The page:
1969 Chris Craft Roamer 46 Refit: New Exhaust Risers II

DATELINE: Far side of planet earth (finally getting over jet lag, just in time to return stateside and start over).

While working on the engine wiring, there were several times when the project got stalled because I didn’t have the right hardware to get ‘er done. Since I can only work on the boat on weekends, a week can go by waiting for new parts to show up so I can continue the job. There are plenty of other things to do on the boat, though, and getting the exhaust system finished is a big item on the honey-do list. I’ve got all the tubing I need. I just need to finish preparing the mufflers, then cut, tack, and weld the risers together.

Stainless crush sleeves get bonded to the muffler inlets and outlets

In retrospect, I may have been able to save several hundreds of dollars by buying a 5-foot length of 6″ stainless tubing and cutting it to size rather than buying Centek crush sleeves at $58/ea (wholesale). Ah well…that wouldn’t be the first time I made a noob choice that cost more than it had to.

ta

High temp epoxy thickened with glass bubbles and cabosil bonds sleeve to the muffler

ta

Smooth the epoxy and clamp the sleeve in place

ta

Rubber pads on the bottom to isolate vibrations

I still haven’t decided for sure how much I want to isolate the mufflers so they don’t transmit exhaust vibrations. Since they’re not solidly attached to the engines, vibration may not be a problem at all. Time will tell.

ta

Muffler gets placed on its platform

Starboard muffler loosely positioned

Starboard muffler loosely positioned

The 180° connector above the muffler allows it to be rotated and also moved in a small arc to line the inlet up with where the riser will be.

Next, figure out how to connect the turbo flange to the muffler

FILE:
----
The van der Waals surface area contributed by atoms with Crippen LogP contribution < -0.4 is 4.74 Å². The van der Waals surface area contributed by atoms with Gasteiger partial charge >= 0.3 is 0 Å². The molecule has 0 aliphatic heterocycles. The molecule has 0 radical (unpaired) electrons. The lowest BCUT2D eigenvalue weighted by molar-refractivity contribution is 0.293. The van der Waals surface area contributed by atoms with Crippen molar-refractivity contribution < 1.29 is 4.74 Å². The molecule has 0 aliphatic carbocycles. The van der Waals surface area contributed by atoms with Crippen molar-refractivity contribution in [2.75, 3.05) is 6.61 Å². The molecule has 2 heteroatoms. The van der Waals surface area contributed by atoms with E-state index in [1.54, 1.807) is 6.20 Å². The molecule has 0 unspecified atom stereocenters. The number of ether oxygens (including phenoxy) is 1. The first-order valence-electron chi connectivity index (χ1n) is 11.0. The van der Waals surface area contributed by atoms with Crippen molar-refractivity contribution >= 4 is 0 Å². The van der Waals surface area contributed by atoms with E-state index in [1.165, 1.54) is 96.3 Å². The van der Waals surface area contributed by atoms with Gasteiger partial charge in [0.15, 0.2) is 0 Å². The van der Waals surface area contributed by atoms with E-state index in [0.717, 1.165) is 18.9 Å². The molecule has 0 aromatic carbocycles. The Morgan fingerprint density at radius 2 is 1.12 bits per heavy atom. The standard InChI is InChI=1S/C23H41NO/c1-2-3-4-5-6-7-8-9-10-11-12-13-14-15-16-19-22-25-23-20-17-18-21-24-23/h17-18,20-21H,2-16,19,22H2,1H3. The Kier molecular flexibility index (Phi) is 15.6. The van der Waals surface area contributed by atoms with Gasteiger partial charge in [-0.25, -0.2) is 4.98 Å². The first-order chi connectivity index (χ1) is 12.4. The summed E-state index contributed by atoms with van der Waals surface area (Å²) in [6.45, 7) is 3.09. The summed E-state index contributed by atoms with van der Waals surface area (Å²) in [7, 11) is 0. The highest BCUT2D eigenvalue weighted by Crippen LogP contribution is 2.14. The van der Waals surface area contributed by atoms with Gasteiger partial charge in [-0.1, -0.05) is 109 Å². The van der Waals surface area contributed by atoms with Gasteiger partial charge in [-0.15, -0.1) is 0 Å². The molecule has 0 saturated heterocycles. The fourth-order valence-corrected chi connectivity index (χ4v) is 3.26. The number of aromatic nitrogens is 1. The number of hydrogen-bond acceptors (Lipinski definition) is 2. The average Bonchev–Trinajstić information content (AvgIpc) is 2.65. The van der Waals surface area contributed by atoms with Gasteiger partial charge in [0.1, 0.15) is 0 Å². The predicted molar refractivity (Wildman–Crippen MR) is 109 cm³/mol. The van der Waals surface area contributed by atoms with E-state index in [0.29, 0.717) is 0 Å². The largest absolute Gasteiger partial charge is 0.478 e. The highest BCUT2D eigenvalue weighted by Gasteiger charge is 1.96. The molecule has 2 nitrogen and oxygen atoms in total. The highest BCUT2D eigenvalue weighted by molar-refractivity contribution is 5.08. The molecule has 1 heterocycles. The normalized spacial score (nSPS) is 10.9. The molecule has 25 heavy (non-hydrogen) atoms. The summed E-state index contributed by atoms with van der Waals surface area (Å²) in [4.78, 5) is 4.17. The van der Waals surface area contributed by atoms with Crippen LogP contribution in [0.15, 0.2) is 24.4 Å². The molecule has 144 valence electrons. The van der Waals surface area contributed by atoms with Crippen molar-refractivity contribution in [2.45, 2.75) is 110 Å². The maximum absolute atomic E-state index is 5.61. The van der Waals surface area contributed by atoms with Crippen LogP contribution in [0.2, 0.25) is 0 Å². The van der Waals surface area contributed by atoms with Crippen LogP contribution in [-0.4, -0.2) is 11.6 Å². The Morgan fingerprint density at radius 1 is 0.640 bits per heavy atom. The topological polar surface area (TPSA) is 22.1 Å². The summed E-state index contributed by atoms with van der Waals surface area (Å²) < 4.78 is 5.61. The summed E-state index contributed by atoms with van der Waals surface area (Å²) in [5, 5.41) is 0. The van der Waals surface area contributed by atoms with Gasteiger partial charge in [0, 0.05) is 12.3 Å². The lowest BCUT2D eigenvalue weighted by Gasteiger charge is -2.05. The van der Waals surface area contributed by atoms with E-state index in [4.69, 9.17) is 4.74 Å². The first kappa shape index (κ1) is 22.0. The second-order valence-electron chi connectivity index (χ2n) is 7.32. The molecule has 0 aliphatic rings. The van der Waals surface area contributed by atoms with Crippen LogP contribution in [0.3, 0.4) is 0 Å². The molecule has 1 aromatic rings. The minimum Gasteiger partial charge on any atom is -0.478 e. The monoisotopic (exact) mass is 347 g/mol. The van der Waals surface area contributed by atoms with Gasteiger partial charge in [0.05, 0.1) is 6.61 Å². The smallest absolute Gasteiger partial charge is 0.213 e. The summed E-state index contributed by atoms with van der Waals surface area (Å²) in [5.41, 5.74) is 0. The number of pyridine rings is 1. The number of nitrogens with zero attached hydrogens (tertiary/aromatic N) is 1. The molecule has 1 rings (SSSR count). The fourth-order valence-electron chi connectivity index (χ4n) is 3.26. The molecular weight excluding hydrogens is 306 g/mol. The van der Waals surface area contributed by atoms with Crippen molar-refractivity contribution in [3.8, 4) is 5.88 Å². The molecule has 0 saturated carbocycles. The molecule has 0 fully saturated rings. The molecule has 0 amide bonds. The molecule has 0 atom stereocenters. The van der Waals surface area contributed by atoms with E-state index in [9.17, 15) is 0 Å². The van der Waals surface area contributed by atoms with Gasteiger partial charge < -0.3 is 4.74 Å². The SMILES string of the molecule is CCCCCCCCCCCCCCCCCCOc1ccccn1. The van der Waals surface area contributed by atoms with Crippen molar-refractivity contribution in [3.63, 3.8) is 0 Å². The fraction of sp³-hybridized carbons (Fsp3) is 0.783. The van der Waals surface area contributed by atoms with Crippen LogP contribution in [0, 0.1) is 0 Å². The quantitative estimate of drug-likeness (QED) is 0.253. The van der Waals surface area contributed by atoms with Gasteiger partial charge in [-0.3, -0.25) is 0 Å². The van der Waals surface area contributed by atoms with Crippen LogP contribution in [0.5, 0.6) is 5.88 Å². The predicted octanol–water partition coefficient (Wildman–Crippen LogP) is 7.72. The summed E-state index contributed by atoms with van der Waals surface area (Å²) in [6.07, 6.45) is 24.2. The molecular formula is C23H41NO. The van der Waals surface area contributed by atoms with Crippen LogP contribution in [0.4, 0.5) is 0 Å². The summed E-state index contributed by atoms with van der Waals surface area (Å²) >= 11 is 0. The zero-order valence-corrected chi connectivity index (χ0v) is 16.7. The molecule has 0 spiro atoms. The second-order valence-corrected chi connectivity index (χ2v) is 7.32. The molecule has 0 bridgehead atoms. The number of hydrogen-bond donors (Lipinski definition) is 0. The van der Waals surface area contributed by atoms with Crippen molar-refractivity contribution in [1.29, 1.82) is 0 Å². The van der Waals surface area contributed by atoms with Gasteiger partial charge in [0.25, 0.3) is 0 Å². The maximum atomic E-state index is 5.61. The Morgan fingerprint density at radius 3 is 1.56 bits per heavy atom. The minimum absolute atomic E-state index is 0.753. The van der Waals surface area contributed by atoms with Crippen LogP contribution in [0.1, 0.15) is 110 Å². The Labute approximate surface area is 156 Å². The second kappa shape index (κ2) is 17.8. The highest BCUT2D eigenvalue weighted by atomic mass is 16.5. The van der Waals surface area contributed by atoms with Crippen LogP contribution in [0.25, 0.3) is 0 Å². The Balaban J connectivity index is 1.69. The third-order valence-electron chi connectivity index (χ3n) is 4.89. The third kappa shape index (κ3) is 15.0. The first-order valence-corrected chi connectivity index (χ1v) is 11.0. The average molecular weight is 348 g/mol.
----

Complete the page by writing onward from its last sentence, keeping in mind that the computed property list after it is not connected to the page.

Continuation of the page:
Next, figure out how to connect the turbo flange to tubing pointed at the muffler

Cutting somewhere around here ought to do it

Cutting somewhere around here ought to do it

And then another one up here should wrap it up

And then another one up here should wrap it up

Harbor Freight bandsaw cuts pretty straight when its adjusted right

Harbor Freight bandsaw cuts pretty straight when its adjusted right

I had a problem with slightly crooked cuts on the stainless tubing I used for the fuel inlets, which took more work on the disk sander to get the mating surfaces fitting tightly. With the bigger 4-inch tubing I’m using on the exhaust, it was even more of a priority to make sure the cuts were all true. I followed online instructions for truing 4×6 metal-cutting bandsaws, and it cuts nice and straight now.

Touch up on the ShopSmith disk sander

Square up the cuts on the ShopSmith disk sander

Good fit

Pretty good fit…just a bit more and it’ll be perfect

Looks about right

Looks about right

Ready to tack

Position is marked with a Sharpie…ready to tack

Thick flange and thin tubing are a bit more challenging to tack than similar materials

Mahogany cleats position the tubing perfectly

Mahogany cleats position the tubing perfectly

The muffler inlets are ~6″ in diameter. By clamping two 1″ x 1″ x 24″ mahogany cleats to the inside of the inlets, the distance between the two inner surfaces of the cleats is ~4″. By clamping the 4″ tubing to the other end of the cleats, I can position the mandrel-bent section while being confident that the other end is pointed directly at the center of the muffler inlet. When I weld on the showerhead, which will be made of 6″ tubing, it will be pointed right at the muffler. That’s the theory, anyway.

More tubing cuts

More tubing cuts

Touch up the cuts for a perfect fit

Touch up the cuts for a perfect fit

Saw marks = gaps

Bandsaw blade marks on the cut = gaps where the tubing will butt together

Saw marks = gaps

After a bit more sanding, no saw marks = no gaps

Nice and flat, with no gaps